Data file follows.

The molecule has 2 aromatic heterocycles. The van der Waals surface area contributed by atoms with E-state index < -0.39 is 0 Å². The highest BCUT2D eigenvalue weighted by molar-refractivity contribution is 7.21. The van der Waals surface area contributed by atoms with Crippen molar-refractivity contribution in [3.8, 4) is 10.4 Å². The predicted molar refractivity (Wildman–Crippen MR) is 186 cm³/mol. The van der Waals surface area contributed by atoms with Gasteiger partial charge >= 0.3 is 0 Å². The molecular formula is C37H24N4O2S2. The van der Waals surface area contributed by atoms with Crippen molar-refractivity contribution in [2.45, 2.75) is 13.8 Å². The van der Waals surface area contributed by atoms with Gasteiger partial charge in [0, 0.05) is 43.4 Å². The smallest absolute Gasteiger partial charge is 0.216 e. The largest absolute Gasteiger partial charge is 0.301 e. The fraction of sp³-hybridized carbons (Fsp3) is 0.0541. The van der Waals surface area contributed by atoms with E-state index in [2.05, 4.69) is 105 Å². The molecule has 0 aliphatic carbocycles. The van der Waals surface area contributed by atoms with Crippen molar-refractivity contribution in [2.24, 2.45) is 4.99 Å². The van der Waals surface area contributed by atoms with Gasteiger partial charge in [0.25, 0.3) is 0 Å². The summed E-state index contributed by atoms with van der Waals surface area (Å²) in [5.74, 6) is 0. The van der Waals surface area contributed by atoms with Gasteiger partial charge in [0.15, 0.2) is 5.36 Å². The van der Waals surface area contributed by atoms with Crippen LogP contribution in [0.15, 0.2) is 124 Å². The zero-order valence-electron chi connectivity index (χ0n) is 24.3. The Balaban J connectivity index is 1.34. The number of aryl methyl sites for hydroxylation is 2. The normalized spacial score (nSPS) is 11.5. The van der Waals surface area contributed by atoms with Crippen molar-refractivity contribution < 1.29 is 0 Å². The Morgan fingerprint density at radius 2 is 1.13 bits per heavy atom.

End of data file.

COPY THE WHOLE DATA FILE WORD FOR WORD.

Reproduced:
The molecule has 2 aromatic heterocycles. The van der Waals surface area contributed by atoms with E-state index < -0.39 is 0 Å². The highest BCUT2D eigenvalue weighted by molar-refractivity contribution is 7.21. The van der Waals surface area contributed by atoms with Crippen molar-refractivity contribution in [3.8, 4) is 10.4 Å². The predicted molar refractivity (Wildman–Crippen MR) is 186 cm³/mol. The van der Waals surface area contributed by atoms with Gasteiger partial charge >= 0.3 is 0 Å². The molecular formula is C37H24N4O2S2. The van der Waals surface area contributed by atoms with Crippen molar-refractivity contribution in [2.45, 2.75) is 13.8 Å². The van der Waals surface area contributed by atoms with Gasteiger partial charge in [0, 0.05) is 43.4 Å². The smallest absolute Gasteiger partial charge is 0.216 e. The largest absolute Gasteiger partial charge is 0.301 e. The fraction of sp³-hybridized carbons (Fsp3) is 0.0541. The van der Waals surface area contributed by atoms with E-state index in [2.05, 4.69) is 105 Å². The molecule has 0 aliphatic carbocycles. The van der Waals surface area contributed by atoms with Crippen molar-refractivity contribution in [2.24, 2.45) is 4.99 Å². The van der Waals surface area contributed by atoms with Gasteiger partial charge in [0.25, 0.3) is 0 Å². The summed E-state index contributed by atoms with van der Waals surface area (Å²) in [5.74, 6) is 0. The van der Waals surface area contributed by atoms with Gasteiger partial charge in [0.15, 0.2) is 5.36 Å². The van der Waals surface area contributed by atoms with Crippen LogP contribution in [0.15, 0.2) is 124 Å². The zero-order valence-electron chi connectivity index (χ0n) is 24.3. The Balaban J connectivity index is 1.34. The number of aryl methyl sites for hydroxylation is 2. The normalized spacial score (nSPS) is 11.5. The van der Waals surface area contributed by atoms with Crippen molar-refractivity contribution < 1.29 is 0 Å². The Morgan fingerprint density at radius 2 is 1.13 bits per heavy atom.